How Do You Know If You Have Depression?

mental illness

More than being sad for a while, depression can have an impact on your ability to live your life every day. The week of October 3-9 has been designated as Mental Illness Awareness Week. A mental health screening is a positive first step toward awareness, to help you know if you have depression.

National Depression Screening Day

October 7 is National Depression Screening Day. While a screening is not a diagnosis, it can alert you to certain symptoms that may mean you need to seek treatment for your mental health concern. Screenings are available that are free, confidential, and anonymous. Only you will see the results, which can lead to a greater awareness when you want to know if you have depression.

Depression Is Not a Normal Part of Life

When you are experiencing the symptoms of depression, it could mean that you have a serious medical illness. Many people dismiss their depression as just a normal part of life, but it is much more than that. In fact, clinical depression can lead to suicidal thoughts or attempts. Depression does not discriminate, as it affects people of all genders, races, and socioeconomic groups. However, only about 35% of people suffering from severe depression will seek treatment.

Knowing If You Have Depression

Have you been feeling sad or fatigued? Are you having more difficulty focusing or have you lost interest in certain activities you used to enjoy? These could be signs of a depressive disorder.

Symptoms of depression can include:

  • Feeling irritable‚ easily frustrated‚ or restless
  • Having trouble falling asleep or staying asleep
  • Waking up too early or sleeping too much
  • Feeling tired‚ even after sleeping well
  • Feeling sad or anxious often or all the time
  • Not wanting to do activities that used to be fun
  • Eating more or less than usual or having no appetite
  • Experiencing aches, pains, headaches, or stomach problems that do not improve with treatment
  • Having trouble concentrating, remembering details, or making decisions
  • Feeling guilty, worthless, or helpless
  • Thinking about suicide or hurting yourself.

Differences in Sadness and Depression

People often refer to being sad as being depressed but there are differences. While feeling sad is one of the symptoms of depression, the mental health condition involves much more. The mental illness can make you feel exhausted all of the time. More devastating than a bout of sadness, depression can bring about thoughts of or attempts at suicide.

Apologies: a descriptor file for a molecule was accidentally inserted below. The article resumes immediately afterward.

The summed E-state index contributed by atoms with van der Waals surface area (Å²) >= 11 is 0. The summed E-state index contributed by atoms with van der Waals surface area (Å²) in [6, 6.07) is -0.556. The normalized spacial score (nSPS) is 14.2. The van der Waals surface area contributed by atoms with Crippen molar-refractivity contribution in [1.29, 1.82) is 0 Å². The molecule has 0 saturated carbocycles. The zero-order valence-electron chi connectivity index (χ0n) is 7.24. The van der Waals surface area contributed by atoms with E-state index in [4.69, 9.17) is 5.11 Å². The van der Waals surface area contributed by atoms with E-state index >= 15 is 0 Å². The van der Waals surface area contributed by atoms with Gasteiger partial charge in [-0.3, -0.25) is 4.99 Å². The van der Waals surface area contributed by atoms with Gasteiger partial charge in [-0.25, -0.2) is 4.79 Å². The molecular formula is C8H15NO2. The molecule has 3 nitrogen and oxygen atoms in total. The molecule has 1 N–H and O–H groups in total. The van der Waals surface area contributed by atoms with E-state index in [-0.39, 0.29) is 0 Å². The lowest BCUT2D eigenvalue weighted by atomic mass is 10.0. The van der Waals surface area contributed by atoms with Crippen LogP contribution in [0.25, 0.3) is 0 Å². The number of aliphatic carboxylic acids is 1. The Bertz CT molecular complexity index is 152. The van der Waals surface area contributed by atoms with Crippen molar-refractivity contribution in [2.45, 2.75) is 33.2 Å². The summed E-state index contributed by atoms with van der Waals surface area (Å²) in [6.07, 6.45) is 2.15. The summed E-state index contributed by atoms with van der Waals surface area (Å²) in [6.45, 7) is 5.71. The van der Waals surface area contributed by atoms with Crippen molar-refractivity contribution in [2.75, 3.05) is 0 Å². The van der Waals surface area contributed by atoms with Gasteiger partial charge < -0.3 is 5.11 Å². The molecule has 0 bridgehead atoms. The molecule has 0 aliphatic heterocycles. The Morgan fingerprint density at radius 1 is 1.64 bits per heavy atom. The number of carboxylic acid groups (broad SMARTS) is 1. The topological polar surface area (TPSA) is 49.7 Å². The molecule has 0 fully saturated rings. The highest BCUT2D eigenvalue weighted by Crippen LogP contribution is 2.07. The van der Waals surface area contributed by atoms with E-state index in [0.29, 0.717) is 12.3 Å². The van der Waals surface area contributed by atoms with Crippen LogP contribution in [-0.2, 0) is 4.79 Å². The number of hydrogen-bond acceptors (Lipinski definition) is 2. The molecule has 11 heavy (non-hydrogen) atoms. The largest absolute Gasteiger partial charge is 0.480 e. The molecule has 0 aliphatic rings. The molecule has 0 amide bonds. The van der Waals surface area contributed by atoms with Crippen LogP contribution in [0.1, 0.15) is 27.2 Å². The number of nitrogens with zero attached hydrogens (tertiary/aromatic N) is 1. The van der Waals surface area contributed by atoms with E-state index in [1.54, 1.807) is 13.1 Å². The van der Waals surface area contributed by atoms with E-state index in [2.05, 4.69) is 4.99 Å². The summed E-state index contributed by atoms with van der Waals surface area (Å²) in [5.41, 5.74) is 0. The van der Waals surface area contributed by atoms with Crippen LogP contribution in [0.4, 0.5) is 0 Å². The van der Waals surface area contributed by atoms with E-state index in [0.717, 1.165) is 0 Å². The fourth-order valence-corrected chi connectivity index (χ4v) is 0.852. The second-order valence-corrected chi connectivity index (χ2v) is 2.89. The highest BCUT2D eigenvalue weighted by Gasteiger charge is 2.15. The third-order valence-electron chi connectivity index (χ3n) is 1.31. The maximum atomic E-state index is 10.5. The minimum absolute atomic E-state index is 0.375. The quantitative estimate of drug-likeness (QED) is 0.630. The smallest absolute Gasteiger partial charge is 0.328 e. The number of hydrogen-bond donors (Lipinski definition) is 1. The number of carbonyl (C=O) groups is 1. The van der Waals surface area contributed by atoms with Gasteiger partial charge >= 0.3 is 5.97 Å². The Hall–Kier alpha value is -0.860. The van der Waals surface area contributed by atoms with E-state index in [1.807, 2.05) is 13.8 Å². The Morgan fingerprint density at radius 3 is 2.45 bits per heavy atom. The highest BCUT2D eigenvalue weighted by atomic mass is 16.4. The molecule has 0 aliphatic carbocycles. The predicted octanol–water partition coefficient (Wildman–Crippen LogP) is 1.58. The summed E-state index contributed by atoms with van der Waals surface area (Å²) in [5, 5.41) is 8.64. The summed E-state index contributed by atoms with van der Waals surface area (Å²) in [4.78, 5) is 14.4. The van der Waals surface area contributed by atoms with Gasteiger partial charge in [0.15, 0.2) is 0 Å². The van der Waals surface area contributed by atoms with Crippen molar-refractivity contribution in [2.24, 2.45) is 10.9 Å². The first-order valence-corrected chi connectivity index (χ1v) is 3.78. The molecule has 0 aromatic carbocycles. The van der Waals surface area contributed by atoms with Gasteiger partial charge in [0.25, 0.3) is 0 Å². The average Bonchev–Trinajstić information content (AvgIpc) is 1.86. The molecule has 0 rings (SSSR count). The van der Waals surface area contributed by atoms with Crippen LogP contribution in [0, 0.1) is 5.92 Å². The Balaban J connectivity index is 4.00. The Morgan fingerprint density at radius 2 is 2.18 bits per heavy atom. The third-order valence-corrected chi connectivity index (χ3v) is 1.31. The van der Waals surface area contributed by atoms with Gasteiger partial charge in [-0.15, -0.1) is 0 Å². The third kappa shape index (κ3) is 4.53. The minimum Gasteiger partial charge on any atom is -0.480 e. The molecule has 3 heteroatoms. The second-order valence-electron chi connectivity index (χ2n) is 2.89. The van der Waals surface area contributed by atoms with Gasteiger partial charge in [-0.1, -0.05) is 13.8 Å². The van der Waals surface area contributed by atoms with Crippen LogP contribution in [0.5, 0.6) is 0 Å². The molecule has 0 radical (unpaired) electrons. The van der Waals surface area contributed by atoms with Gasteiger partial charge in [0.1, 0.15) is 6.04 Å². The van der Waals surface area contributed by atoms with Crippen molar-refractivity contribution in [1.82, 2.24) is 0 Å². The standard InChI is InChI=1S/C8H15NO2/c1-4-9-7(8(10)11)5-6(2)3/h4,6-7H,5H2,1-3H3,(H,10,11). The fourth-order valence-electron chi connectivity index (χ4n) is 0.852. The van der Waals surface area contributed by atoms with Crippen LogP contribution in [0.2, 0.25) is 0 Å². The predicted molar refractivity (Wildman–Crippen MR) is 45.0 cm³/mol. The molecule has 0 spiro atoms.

Sadness is usually temporary. You may have experienced a problem in your relationship, lost your job, or had a loved one pass away. Your sadness is a natural reaction to these events, even when it seems that your sadness is extreme.

Depression symptoms last at least two weeks at a time and often longer. They can be triggered by an event or they can seemingly come out of nowhere, for no apparent reason. The sadness you felt by a loss can turn into depression. If your feelings don’t get better or if you are having trouble functioning on a daily basis, you may have depression. A screening can help you better identify whether your symptoms are depression.

Substance Use and Depression

If you have depression, it can be made worse with the use of drugs or alcohol. Many people turn to these substances in an attempt to manage their symptoms. However, alcohol, especially, is a depressant and can cause you to feel even more sad and helpless.

Likewise, if you have depression it can cause you to misuse drugs or alcohol and develop an addiction to the substances. When the two conditions, mental illness and substance abuse, occur together, you will have what is referred to as a dual diagnosis. Treatment for both is necessary to help you move forward with a healthier life, both mentally and physically.

Mental Health and Addiction Treatment at HVRC

Understanding and recognizing the signs of depression can mean the difference in your mental and physical health. If the illness has led to a substance use disorder, it is especially important to get the right treatment for both issues. The professional team at Hemet Valley Recovery Center focuses on your needs as you face unique psychological, medical, and social challenges in your life.

Please contact HVRC for help beginning a journey of recovery. We invite you to take the first step toward healing with our dedicated team of professionals.

Hemet Valley Recovery Center remains open and accepting patients, we will continue to follow the CDC guidelines regarding COVID-19. Click here for more information or call 866-273-0868.
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